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Pro/con clinical debate: Isolation precautions for all intensive care unit patients with methicillin-resistant Staphylococcus aureus colonization are essential


Antibiotic-resistant bacteria are an increasingly common problem in intensive care units (ICUs), and they are capable of impacting on patient outcome, the ICU's budget and bed availability. This issue, coupled with recent outbreaks of illnesses that pose a direct risk to ICU staff (such as SARS [severe acute respiratory syndrome]), has led to renewed emphasis on infection control measures and practitioners in the ICU. Infection control measures frequently cause clinicians to practice in a more time consuming way. As a result it is not surprising that ensuring compliance with these measures is not always easy, particularly when their benefit is not immediately obvious. In this issue of Critical Care, two experts face off over the need to isolate patients infected with methicillin-resistant Staphylococcus aureus.

The scenario

You are working in the intensive care unit (ICU) and you get a call from the infection control nurse, who tells you that one of your newly admitted ICU patients has tested positive on a nasal swab for methicillin-resistant Staphylococcus aureus (MRSA). The nurse informs you that it is essential that the patient be moved to a single room, the door be closed, and entrance into the room be monitored. Those entering should wear a gown and gloves, and disinfect their hands on entry and exit. You worry about the impact of these procedures on the patient's care and wonder whether they are really that important.

Pro: Yes, isolation precautions for all ICU patients with MRSA colonization are essential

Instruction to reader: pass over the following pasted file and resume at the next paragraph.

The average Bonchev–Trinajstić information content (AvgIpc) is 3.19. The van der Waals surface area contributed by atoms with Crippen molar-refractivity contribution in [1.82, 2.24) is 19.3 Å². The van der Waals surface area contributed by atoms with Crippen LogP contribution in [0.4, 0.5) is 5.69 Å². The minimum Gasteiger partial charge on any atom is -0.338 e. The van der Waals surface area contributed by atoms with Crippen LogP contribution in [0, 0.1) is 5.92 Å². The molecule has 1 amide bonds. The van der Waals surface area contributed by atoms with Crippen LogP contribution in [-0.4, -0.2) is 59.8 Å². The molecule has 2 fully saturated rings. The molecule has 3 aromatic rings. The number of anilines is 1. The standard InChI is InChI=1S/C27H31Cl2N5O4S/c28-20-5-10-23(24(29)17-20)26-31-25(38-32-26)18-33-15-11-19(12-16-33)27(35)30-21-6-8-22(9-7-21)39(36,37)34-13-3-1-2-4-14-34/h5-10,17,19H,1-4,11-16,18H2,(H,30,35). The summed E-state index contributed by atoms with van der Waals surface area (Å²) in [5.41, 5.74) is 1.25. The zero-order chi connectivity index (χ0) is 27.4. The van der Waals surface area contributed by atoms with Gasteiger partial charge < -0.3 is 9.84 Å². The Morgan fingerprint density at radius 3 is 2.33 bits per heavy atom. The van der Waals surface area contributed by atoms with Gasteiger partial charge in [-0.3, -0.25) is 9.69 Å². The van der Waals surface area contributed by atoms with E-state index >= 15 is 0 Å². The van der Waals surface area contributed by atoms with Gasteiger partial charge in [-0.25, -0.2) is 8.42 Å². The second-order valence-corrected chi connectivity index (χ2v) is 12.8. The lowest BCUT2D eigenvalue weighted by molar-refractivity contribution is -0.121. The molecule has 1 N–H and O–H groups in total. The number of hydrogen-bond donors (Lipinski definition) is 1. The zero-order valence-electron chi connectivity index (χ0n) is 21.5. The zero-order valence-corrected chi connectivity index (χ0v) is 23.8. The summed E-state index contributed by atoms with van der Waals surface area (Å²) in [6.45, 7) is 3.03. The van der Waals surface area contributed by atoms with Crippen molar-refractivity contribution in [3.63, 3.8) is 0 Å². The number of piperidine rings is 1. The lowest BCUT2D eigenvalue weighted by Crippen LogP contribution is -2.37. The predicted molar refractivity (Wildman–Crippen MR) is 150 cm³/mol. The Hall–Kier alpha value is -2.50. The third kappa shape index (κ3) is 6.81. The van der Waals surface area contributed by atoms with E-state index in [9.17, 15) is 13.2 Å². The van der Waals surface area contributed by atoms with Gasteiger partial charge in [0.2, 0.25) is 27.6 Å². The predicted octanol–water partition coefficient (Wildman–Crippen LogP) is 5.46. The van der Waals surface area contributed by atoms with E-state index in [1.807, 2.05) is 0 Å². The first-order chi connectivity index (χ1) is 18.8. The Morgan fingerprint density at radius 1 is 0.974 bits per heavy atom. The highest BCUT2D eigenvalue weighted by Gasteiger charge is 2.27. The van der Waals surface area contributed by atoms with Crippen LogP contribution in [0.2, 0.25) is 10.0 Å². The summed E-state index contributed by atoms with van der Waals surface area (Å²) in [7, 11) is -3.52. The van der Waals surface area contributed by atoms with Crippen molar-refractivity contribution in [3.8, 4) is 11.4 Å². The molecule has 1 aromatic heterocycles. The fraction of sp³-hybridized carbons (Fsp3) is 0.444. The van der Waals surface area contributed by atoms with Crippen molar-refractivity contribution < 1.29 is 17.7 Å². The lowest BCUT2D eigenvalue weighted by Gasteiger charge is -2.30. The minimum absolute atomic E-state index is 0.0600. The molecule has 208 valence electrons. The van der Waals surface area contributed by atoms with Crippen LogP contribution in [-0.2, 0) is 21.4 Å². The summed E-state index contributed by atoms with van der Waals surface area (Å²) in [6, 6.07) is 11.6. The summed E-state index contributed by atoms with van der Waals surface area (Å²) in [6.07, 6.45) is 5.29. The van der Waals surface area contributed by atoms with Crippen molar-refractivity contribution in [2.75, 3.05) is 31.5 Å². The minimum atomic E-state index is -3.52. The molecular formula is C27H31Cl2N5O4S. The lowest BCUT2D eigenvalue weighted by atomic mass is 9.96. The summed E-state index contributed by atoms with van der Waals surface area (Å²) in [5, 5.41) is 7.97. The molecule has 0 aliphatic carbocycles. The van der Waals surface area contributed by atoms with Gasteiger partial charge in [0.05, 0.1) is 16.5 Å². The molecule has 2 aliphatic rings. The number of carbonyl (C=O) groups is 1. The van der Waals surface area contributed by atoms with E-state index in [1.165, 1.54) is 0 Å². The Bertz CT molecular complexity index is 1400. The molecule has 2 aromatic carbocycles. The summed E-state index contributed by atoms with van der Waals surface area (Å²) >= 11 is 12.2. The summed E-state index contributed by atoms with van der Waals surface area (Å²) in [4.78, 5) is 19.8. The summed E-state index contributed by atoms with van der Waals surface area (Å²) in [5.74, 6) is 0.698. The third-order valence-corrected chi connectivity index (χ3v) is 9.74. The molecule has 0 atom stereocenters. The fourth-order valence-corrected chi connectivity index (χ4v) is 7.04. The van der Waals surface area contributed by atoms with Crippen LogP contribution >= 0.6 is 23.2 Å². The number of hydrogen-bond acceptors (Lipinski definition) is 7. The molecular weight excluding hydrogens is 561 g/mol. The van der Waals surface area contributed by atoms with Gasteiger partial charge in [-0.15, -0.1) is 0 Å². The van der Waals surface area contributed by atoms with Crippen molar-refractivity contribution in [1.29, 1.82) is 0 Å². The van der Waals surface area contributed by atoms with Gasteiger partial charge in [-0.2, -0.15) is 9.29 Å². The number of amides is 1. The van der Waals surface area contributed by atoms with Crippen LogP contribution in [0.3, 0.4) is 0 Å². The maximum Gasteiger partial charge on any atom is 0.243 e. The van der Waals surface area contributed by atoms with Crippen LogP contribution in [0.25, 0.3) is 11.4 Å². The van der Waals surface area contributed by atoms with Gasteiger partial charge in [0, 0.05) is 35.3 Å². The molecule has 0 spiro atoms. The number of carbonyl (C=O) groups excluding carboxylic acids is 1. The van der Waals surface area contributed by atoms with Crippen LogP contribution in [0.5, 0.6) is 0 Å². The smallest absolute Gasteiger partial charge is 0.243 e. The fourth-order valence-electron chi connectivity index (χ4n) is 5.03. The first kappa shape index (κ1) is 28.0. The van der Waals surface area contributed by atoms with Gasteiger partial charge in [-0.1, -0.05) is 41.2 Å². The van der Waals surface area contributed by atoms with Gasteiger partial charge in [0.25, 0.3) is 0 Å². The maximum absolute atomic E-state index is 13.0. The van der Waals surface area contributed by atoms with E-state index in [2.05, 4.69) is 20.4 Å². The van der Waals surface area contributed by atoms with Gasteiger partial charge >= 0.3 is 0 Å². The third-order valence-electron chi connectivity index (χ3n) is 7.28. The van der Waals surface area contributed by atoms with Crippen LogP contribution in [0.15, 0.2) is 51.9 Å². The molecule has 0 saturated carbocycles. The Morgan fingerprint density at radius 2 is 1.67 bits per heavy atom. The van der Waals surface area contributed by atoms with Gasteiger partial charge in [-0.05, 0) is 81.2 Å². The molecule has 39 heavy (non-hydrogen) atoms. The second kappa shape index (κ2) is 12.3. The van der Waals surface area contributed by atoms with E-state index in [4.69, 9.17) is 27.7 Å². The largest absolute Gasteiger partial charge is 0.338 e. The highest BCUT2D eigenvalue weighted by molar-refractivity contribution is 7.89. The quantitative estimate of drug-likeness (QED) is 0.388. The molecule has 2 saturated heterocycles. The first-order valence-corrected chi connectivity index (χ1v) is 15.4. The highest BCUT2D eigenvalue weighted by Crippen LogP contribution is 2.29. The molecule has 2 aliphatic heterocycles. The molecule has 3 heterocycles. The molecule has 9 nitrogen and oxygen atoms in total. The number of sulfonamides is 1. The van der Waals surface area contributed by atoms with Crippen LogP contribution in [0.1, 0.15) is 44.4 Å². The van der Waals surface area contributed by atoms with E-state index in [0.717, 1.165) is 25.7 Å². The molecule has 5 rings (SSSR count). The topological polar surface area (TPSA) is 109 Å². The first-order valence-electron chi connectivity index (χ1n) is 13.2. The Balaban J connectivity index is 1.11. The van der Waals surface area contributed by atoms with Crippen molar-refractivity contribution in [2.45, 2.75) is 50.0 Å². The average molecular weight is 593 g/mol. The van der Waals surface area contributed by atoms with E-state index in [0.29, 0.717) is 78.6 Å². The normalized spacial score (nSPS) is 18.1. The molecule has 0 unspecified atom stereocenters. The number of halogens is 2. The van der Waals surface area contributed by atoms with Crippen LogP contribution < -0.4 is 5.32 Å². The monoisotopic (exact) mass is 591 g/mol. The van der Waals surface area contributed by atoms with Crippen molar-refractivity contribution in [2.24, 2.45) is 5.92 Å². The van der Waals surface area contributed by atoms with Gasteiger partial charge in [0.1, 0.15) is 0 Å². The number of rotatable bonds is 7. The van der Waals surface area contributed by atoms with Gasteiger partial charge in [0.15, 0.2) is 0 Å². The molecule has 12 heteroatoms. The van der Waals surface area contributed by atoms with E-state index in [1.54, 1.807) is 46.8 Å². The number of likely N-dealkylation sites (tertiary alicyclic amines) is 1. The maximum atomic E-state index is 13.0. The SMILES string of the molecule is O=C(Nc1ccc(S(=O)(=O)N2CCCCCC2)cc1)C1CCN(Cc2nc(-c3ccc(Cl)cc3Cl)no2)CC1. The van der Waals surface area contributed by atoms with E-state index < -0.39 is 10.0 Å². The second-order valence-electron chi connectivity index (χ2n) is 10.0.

Barry M Farr

To minimize nosocomial MRSA transmission and thereby nosocomial MRSA infection rates, isolation appears to be essential in patients colonized with MRSA [1, 2]. This seems important because MRSA infections have been associated with significantly greater prolongation of hospital stay and greater mortality than methicillin-susceptible S aureus infections, after adjustment for patients' underlying severity of illness [3, 4]. Many studies have reported significantly better control using surveillance cultures and contact precautions, including multiple studies in ICUs [4, 5]; the consistency of evidence in different studies conducted by different investigators and in different populations was one of the criteria for causal inference advocated by Hill [6]. High strength of association, reversibility, a dose–response relation, and specificity have also been demonstrated [4], and these features also suggest causality [6]. Although most of those studies used historical controls, multiple studies have used concurrent controls [4]. To date, all cost-effectiveness studies have concluded that it is less expensive to pay for detection and control than it is to use inadequate measures and let MRSA spread [4, 7].